â€œFor us,â€ the mayor said, â€œinfrastructure spending has come to mean growing the university. Yale has the money, and what they get from us is the approval to grow.â€
But for all the wealth going into private philanthropy, its reach is limited. Richard C. Levin, Yaleâ€™s president, is not committing money to the mayorâ€™s reconstruction plan or to other items on Mr. DeStefanoâ€™s wish list, like high-speed rail service to Manhattan or lengthening the runway at Tweed New Haven Regional Airport so more airlines will fly here.
Doug Rae’s book on New Haven, City: Urbanism and Its End, is a great introduction to the problems the city has faced and continues to face. I remember in high school my physics teacher at the magnet school was talking about college life and said that you didn’t even need to leave campus and, in the case of urban campuses like the University of Chicago or Yale, you wouldn’t want to. New Haven’s manufacturing base deteriorated and the mid-sized city faced many of the same black/white, center/periphery issues other northern cities like Detroit and Chicago dealt with, save for a wealthy white island in Yale University.
You’d think with all my harping about students, tenants, and exploitative landlords, I would be able to avoid typical landlord exploitation, wouldn’t you?
Not so. After hounding the local, landlordy of the pair of owning brothers for three months after the lease expired, we find out he sold his interest to his out-of-state brother and we’re dealing with somebody we’ve never talked to before. And guess what? He’s claiming $3570 in charges on a $3000 security deposit, including stuff that was clearly not our responsibility.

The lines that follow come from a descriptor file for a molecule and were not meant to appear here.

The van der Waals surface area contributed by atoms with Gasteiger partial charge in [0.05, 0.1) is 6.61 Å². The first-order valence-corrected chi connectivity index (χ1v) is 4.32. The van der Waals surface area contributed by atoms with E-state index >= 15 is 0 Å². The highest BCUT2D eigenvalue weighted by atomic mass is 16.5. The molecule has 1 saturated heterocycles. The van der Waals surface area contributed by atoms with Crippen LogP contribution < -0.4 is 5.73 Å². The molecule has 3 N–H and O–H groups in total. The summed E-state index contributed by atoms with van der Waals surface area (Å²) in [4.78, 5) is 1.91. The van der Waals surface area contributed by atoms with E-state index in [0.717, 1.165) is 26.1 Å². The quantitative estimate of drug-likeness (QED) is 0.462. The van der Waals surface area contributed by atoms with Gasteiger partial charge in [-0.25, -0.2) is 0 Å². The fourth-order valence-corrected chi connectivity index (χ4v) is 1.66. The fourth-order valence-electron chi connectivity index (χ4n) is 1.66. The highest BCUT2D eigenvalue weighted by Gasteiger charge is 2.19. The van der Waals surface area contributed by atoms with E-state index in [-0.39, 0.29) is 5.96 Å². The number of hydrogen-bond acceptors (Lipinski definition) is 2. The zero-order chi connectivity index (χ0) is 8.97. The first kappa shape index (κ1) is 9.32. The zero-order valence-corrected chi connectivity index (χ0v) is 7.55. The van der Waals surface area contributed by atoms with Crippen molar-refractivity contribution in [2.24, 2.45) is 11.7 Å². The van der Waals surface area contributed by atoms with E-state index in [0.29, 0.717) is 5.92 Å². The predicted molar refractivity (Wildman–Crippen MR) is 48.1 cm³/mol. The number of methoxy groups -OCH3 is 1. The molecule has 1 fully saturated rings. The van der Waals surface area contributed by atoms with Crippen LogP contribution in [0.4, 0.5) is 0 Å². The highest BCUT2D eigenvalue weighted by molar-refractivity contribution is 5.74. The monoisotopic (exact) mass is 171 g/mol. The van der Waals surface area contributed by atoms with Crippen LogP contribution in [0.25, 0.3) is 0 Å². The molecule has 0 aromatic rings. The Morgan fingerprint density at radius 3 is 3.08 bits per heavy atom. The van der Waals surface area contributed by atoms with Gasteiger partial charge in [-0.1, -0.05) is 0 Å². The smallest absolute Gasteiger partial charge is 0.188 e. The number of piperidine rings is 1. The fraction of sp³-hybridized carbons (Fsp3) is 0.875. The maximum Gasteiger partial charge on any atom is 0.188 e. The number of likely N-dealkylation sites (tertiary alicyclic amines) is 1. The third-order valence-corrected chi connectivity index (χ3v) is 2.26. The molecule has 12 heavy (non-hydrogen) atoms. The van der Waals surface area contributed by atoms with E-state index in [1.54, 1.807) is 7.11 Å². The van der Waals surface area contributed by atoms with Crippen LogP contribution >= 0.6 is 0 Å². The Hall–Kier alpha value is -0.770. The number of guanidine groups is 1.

In for a fight much?
Adam Nagourney, in writing about Des Moines and how it is no longer a stereotypical Midwestern town, reveals why Midwesterners think New Yorkers are superficial idiots. His travel writing is as bad as his political writing.
But the other night in Des Moines, I had dinner with a colleague and the Iowa state director of Hillary Clintonâ€™s presidential campaign at a vibrant restaurant, Lucca, in the heart of a gentrified neighborhood called the East Village. The restaurant had more panache and better food than many places Iâ€™ve eaten in Washington, D.C. The East Village streets, spread out under the State Capitol, were aglow with lights â€” lavender, icy blue and, of course, red and green â€” strung out for Christmas. They were bustling with boutiques, bookstores, coffee shops, culinary stores and Smash, an edgy T-shirt shop where the proprietors were listening to Band of Horses while making slightly off-color T-shirts celebrating the Iowa caucuses.